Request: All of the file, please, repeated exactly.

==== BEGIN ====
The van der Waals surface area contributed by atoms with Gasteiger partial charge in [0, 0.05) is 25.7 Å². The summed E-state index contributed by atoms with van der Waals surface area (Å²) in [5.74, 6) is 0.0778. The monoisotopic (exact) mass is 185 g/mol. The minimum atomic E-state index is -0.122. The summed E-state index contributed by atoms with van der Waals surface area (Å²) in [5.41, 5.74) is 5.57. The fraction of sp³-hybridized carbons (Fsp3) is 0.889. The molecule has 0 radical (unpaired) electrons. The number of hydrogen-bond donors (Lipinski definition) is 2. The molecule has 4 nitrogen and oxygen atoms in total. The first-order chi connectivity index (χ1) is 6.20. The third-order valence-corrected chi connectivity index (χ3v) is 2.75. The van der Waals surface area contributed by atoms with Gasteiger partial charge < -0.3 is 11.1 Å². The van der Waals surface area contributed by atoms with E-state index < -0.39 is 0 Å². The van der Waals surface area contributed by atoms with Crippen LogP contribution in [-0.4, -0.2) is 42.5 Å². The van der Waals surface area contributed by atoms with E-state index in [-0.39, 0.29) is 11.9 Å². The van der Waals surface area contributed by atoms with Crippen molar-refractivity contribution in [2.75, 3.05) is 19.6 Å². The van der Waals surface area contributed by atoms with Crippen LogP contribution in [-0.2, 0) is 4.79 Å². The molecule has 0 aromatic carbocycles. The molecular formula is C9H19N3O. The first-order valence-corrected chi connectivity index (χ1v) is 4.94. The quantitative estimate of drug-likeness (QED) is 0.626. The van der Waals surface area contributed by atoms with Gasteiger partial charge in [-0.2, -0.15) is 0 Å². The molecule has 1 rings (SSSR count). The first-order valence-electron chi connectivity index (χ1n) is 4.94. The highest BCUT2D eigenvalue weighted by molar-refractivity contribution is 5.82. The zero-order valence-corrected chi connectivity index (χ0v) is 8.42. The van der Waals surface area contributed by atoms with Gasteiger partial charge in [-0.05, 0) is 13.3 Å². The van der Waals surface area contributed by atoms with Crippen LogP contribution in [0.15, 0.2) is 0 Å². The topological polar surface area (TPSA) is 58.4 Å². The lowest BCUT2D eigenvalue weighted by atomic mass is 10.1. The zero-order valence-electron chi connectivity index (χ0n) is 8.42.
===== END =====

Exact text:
The van der Waals surface area contributed by atoms with Gasteiger partial charge in [0, 0.05) is 25.7 Å². The summed E-state index contributed by atoms with van der Waals surface area (Å²) in [5.74, 6) is 0.0778. The monoisotopic (exact) mass is 185 g/mol. The minimum atomic E-state index is -0.122. The summed E-state index contributed by atoms with van der Waals surface area (Å²) in [5.41, 5.74) is 5.57. The fraction of sp³-hybridized carbons (Fsp3) is 0.889. The molecule has 0 radical (unpaired) electrons. The number of hydrogen-bond donors (Lipinski definition) is 2. The molecule has 4 nitrogen and oxygen atoms in total. The first-order chi connectivity index (χ1) is 6.20. The third-order valence-corrected chi connectivity index (χ3v) is 2.75. The van der Waals surface area contributed by atoms with Gasteiger partial charge < -0.3 is 11.1 Å². The van der Waals surface area contributed by atoms with E-state index < -0.39 is 0 Å². The van der Waals surface area contributed by atoms with Crippen LogP contribution in [-0.4, -0.2) is 42.5 Å². The van der Waals surface area contributed by atoms with E-state index in [-0.39, 0.29) is 11.9 Å². The van der Waals surface area contributed by atoms with Crippen molar-refractivity contribution in [2.75, 3.05) is 19.6 Å². The van der Waals surface area contributed by atoms with Crippen LogP contribution in [-0.2, 0) is 4.79 Å². The molecule has 0 aromatic carbocycles. The molecular formula is C9H19N3O. The first-order valence-corrected chi connectivity index (χ1v) is 4.94. The quantitative estimate of drug-likeness (QED) is 0.626. The van der Waals surface area contributed by atoms with Gasteiger partial charge in [-0.2, -0.15) is 0 Å². The molecule has 1 rings (SSSR count). The first-order valence-electron chi connectivity index (χ1n) is 4.94. The highest BCUT2D eigenvalue weighted by molar-refractivity contribution is 5.82. The zero-order valence-corrected chi connectivity index (χ0v) is 8.42. The van der Waals surface area contributed by atoms with Gasteiger partial charge in [-0.05, 0) is 13.3 Å². The van der Waals surface area contributed by atoms with Crippen LogP contribution in [0.15, 0.2) is 0 Å². The topological polar surface area (TPSA) is 58.4 Å². The lowest BCUT2D eigenvalue weighted by atomic mass is 10.1. The zero-order valence-electron chi connectivity index (χ0n) is 8.42.